I’ve come to the conclusion that renovating a space is not entirely unlike creating a Frankensteinian monster. Don’t get me wrong, I don’t expect our In Law unit to terrorize the village locals; nor do I expect it to require a jolt of lightening before I can call this project complete. With that said, there are some similarities that should not go unappreciated.
If you think of renovating as being a series of phases, we begin with the demolition phase. From a Frankenstein standpoint, this might include digging up bodies and harvesting the good parts and chucking the bad parts. “Oh..that legs is missing a foot, let’s go ahead and scratch that. Onto the next body.” From a building standpoint, you open up the walls and identify the rotten wood, or broken pipes. Then you try to identify the parts of the space you plan on keeping.
Then you’re onto phase two, “repair.” Now if I was a mad scientist, this is when I’d start opening things up and shoving things into place. A kidney here, a femur there, etc. As more of a mad-DIY’er than a mad-scientist, in this phase I prefer to put a floor in here and a wall in there.
Now, we’re onto the last phase, the “finishing” phase. This would be when I (the mad scientist side of me) might stitch up the holes, put on the little neck bolts, hook my beast up to a lightning pole and hope for the best. This would understandably be the most anxiety producing phase of the project. Questions, that I might not want to know the answer to would go flying through my head, such as… “Will my monster eat children? Will he chase screaming farmers off their land making it that much harder to find organic vegetables in the village?”
Now, as a DIY’er, this is the phase that has the highest level of instant gratification. This is when the work space magically transforms and reflects its own personality and character (more like a butterfly than a crazed zombie beast).
This, my DIY following friends, is the phase I’m after!! This is the prize I have my eye on!
The “Finishing” phase is right around the corner! I am officially in the final throes of the “Repair” phase and after a few
stitches supports here and a new kidney electrical outlet there, I’ll finally get to move onto the finishing phase! (and don’t think I won’t yell “IT’S ALIVE!” when this is all over).
Here’s the list of everything that needs to be done before I can put up drywall.
- Raise the closet floor
- Add support where the wall mounted TV will be installed
- Add support where the sliding door tracks will be installed
- Stain the joists
- Insulate the walls
- Install the tub
- Add electrical outlet in the kitchen
So far I’ve knocked 4 items off my list. Here’s the summary:
The Closet Floor:
Now that all of you blog readers are well versed in the art that is installing a floor, I will spare you the details of what it took to raise the closet floor. Instead, I’ll show the summary in picture form:
As you can see in the picture above, there is a significant drop off from the main floor of the room to the closet floor. While this didn’t bother me for a long time, when someone asked me about it the other day I decided that it would make more sense to bring it up to the height of the floor.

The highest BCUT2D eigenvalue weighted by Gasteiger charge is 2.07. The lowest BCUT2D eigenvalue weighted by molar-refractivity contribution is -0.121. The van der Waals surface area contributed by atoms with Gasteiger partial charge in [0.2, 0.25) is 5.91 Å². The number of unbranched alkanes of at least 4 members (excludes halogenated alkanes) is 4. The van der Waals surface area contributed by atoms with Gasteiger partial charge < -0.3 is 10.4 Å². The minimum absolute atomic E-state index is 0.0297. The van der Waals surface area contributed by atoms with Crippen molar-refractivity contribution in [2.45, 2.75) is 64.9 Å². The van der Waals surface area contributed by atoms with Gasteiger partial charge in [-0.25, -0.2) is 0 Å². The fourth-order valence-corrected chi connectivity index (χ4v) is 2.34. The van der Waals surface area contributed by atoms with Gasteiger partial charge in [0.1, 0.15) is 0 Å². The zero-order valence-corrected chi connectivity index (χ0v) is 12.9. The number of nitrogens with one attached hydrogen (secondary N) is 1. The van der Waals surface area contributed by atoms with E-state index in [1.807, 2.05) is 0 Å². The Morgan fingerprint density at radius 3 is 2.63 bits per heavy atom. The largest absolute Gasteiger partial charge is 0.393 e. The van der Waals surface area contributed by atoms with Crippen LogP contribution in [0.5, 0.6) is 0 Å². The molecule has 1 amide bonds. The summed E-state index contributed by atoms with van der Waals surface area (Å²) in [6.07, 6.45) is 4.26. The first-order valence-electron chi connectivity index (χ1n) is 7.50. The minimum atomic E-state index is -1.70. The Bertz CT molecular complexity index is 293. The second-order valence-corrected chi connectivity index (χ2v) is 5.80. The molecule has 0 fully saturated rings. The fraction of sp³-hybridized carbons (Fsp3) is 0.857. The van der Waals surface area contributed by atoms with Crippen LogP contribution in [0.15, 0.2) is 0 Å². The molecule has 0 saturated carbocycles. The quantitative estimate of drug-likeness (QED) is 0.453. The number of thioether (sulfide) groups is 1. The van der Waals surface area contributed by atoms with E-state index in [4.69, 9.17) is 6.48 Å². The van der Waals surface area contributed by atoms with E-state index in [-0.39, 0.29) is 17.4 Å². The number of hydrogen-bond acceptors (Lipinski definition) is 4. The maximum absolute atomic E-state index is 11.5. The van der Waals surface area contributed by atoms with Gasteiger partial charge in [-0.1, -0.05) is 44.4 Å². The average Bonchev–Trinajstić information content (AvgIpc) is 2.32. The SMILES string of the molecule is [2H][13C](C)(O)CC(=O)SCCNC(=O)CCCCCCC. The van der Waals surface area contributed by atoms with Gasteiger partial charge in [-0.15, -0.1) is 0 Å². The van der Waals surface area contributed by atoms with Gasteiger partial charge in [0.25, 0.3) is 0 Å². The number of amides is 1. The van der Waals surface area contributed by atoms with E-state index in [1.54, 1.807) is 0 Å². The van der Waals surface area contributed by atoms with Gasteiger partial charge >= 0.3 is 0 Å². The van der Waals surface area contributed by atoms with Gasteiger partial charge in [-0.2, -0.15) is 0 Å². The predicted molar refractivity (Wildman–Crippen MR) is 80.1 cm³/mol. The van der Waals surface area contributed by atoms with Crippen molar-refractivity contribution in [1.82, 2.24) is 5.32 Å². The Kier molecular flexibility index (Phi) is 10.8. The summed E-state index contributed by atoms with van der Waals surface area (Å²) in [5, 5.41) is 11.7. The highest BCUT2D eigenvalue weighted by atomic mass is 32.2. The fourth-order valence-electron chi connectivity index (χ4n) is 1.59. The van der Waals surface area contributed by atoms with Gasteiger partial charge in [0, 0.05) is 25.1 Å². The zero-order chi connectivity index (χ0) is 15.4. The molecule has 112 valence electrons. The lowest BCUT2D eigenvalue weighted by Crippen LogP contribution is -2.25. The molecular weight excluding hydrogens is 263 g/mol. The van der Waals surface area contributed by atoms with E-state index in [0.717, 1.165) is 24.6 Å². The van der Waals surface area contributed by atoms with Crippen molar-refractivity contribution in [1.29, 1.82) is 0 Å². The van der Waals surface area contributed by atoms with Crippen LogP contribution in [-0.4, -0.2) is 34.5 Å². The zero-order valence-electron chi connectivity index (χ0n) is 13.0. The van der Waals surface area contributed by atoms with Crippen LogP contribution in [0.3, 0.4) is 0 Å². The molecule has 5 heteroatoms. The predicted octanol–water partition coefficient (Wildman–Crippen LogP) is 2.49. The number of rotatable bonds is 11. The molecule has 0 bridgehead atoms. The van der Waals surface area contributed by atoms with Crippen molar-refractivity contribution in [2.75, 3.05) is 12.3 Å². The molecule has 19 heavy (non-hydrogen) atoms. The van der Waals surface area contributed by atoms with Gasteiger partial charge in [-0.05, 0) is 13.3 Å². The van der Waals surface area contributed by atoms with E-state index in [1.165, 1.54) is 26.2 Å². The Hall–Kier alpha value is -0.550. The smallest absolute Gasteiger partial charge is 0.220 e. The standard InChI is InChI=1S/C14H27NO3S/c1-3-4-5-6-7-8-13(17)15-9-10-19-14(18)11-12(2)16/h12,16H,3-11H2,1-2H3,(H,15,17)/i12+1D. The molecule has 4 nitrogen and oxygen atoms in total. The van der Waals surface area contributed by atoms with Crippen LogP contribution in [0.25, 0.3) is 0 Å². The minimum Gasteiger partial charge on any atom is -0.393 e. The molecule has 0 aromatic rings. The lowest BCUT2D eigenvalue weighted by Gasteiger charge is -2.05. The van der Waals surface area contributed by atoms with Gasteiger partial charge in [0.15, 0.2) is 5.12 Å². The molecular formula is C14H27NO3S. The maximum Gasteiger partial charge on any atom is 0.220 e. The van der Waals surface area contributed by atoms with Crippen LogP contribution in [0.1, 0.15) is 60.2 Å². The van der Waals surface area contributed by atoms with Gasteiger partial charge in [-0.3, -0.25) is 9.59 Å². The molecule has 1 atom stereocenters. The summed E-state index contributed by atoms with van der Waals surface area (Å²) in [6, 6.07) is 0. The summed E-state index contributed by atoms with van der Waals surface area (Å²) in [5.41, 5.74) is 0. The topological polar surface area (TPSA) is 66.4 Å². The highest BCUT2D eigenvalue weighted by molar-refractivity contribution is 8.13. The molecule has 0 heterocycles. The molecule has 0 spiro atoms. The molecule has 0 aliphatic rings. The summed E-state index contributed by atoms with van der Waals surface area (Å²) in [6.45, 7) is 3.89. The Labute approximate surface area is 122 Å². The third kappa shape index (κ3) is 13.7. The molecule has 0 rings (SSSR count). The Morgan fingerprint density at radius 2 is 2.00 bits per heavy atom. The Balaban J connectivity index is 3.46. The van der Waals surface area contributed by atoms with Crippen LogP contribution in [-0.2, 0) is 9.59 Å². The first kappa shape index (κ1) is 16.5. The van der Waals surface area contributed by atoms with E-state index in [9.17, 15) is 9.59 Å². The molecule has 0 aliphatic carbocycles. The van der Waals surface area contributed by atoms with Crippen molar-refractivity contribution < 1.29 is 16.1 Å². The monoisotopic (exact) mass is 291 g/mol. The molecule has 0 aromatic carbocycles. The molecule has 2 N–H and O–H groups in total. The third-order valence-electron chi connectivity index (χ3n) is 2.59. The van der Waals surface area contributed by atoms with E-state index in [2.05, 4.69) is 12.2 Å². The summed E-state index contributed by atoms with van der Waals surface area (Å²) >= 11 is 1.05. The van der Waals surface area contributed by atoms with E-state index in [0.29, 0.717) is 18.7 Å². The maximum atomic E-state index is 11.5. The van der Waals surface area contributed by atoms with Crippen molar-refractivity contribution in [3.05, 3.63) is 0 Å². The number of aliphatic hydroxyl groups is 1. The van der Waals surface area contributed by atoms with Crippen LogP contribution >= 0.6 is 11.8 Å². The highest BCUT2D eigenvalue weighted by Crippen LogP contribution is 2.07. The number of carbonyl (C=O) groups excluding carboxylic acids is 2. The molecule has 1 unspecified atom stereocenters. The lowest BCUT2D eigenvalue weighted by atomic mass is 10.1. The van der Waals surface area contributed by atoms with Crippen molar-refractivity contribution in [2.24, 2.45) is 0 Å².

Unfortunately, the floor is about 1/2″ higher than the main room, but that may be able to be fixed when I put the new finished floor in. At least you won’t break your leg when trying to get a shirt out of the closet. It’s a…step…in the right direction. Get it? “Step” in the right direction.
Okay, moving on.
Support for Wall Mounted TV:
Here I just added a couple 2×4’s to the wall to give me something solid for the future attachment of the wall mounted TV arm.
Support For Sliding Door Tracks
As you know we will have two wall-mounted sliding ‘barn’ doors in this room. One door will be for the closet and the other will be for the bathroom. Both of these sliding door tracks will be holding anywhere from 75lbs to 200lbs, depending on what type of door I decide to buy or build. These tracks will require a lot of support to carry that weight.
Here are the new supports for these doors:
Barn Style Sliding Closet Door:
The bathroom door will also be on a wall mounted track, although this one will be a little smaller to fit in the limited space.
Stain The Joists:
As you may recall, I intend to drywall between the ceiling joists so that about 2″ of wood remains exposed. Since half of the room has beautiful old (original) Douglas Fir ceiling joists, and the other half of the room has new construction Douglas Fir, there is a noticeable difference between the colors of the two types of wood. The old wood is dark and rich like a freshly brewed cup of coffee, while the new wood is bright and golden like the afternoon sunshine.
To create some degree of continuity, I decided to stain the new wood to get it to a closer color match with the old wood. Unfortunately, trying to reflect the difference in photographs is quite hard. The main beam, however, is big enough that you can see the difference in color. Check it out…
With that work done, all I need to do is get the electrical to install one more outlet, get the plumber to set the tub and I’m on to insulating the walls and putting up drywall. Then things will get really exciting!